Aquatic vegetation processes in a floodplain-river system and the influence of lateral dynamics and connectivity
PublisherUniversity of Stirling
MetadataShow full item record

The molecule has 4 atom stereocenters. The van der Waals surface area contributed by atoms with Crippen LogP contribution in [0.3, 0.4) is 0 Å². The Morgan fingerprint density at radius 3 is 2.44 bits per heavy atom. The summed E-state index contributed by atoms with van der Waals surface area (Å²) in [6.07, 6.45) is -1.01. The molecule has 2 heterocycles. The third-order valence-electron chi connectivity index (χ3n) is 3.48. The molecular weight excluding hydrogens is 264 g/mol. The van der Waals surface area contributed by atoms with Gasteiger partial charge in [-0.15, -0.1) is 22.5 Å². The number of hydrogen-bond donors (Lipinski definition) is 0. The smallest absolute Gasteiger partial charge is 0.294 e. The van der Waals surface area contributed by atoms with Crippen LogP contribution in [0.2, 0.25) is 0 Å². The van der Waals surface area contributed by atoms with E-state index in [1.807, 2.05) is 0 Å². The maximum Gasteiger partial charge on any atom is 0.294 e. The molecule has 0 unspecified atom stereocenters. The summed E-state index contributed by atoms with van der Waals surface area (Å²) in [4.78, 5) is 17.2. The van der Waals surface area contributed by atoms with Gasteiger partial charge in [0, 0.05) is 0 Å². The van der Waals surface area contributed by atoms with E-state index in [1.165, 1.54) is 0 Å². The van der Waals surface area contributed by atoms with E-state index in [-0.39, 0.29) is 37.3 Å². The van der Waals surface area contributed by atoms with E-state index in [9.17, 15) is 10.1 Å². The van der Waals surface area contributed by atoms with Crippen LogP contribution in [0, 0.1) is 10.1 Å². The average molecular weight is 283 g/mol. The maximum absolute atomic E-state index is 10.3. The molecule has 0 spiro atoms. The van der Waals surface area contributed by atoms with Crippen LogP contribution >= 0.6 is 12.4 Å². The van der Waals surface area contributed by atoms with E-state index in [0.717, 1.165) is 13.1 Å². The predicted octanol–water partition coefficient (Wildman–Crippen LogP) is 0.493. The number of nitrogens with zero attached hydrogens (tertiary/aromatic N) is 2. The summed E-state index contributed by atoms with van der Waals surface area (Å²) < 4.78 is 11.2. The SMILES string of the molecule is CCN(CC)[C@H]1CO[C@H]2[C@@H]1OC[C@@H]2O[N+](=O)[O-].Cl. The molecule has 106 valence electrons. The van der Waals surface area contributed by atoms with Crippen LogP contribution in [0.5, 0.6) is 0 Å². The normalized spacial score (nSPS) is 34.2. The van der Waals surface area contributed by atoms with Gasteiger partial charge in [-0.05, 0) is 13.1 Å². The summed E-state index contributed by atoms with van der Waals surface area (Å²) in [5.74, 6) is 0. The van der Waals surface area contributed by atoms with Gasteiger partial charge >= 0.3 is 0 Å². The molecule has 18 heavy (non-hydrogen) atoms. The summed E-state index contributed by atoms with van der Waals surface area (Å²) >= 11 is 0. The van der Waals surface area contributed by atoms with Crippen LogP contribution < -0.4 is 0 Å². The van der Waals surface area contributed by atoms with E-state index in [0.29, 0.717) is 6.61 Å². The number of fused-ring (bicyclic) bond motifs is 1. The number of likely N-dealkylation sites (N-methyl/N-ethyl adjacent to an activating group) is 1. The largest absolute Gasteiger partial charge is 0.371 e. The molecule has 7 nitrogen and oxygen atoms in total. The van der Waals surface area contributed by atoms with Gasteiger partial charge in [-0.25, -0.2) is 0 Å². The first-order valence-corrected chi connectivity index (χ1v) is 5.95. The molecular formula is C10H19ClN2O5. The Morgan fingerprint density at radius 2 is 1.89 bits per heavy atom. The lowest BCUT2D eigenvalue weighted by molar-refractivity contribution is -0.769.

In river ecology the description and understanding of near-natural ecosystem functionality is a difficult task to achieve as the majority of river floodplains have been intensively impacted by human activities. This work addresses ecological functionality of a relatively unimpacted large river system, focussing on the lateral dynamic and connectivity mechanisms driving aquatic vegetation processes. Macrophytes were found to be very patchily distributed at the riverscape scale, being mainly confined to low energy lateral habitats in the floodplain, such as backwaters. Backwaters provided favourable conditions for plants to colonise and recruit and contributed highly to species diversity and productivity at the floodplain scale. Differences between backwaters were attributed to the frequency of connectivity with the main channel during flood events. Nevertheless, the ecological mechanism driving diversity through flooding appears not to be related to flow disturbance. Biomass produced in backwaters was found to remain stable after potentially scouring floods. Therefore the hypothesis that flood disturbances promote species diversity through the removal and destruction of biomass and rejuvenate communities such that species coexistence is increased was rejected. Rather, it appears that diversity in backwaters increases along a temporal gradient as a response to the input of colonists and their accumulation overtime through successive flood inputs. Despite the apparently non-destructive effect of floods on macrophyte biomass, backwaters appear to have a significant role in exporting large amounts of plant propagules from the site of production. Backwaters represented a net source of propagules which highly enriched the main channel pool of potential colonists. However, whereas propagules could be dispersed for long distances in flood flows the probability for them to reach a suitable downstream habitat was extremely low. This work showed that dispersal at baseflow and entry to backwaters through the downstream end after short dispersal drift provided a greater chance of successful colonisation despite the individually much shorter distance moved. Backwaters were demonstrated to be rather isolated aquatic habitats, even though they experience hydrological connectivity, suggesting that primary colonisation of these sites is a limiting step. Instead, colonisation was shown to rely primarily on propagules generated internally by established plants. Whereas colonisation could occur via internal re-organisation of existing plant propagules, the backwater seed bank could also contribute to the macrophytes species established in backwaters. Such contribution was consistently low to medium along a gradient of disturbances and connectivity and showed independence from such river flow processes. Species richness was found to be higher in the established species than in the seed bank, suggesting that asexual reproduction is prioritised by aquatic vegetation in riverine backwaters. The occurrence or persistence of macrophyte species in backwaters depends upon rhizome and plant shoot regeneration. The lack of influence of connectivity revealed that plants may originate from both in situ and externally waterborne vegetative propagules derived from other upstream backwaters. This research demonstrated that the lateral dynamic and associated connectivity are major components of river floodplain ecology which generate a wide spectrum of habitats and have a controlling effect on vegetation processes. Therefore a naturally dynamic ecological state is required to support ecosystem functionality in large river floodplains and especially to maintain a high level of species diversity, productivity and colonisation of backwaters by macrophytes.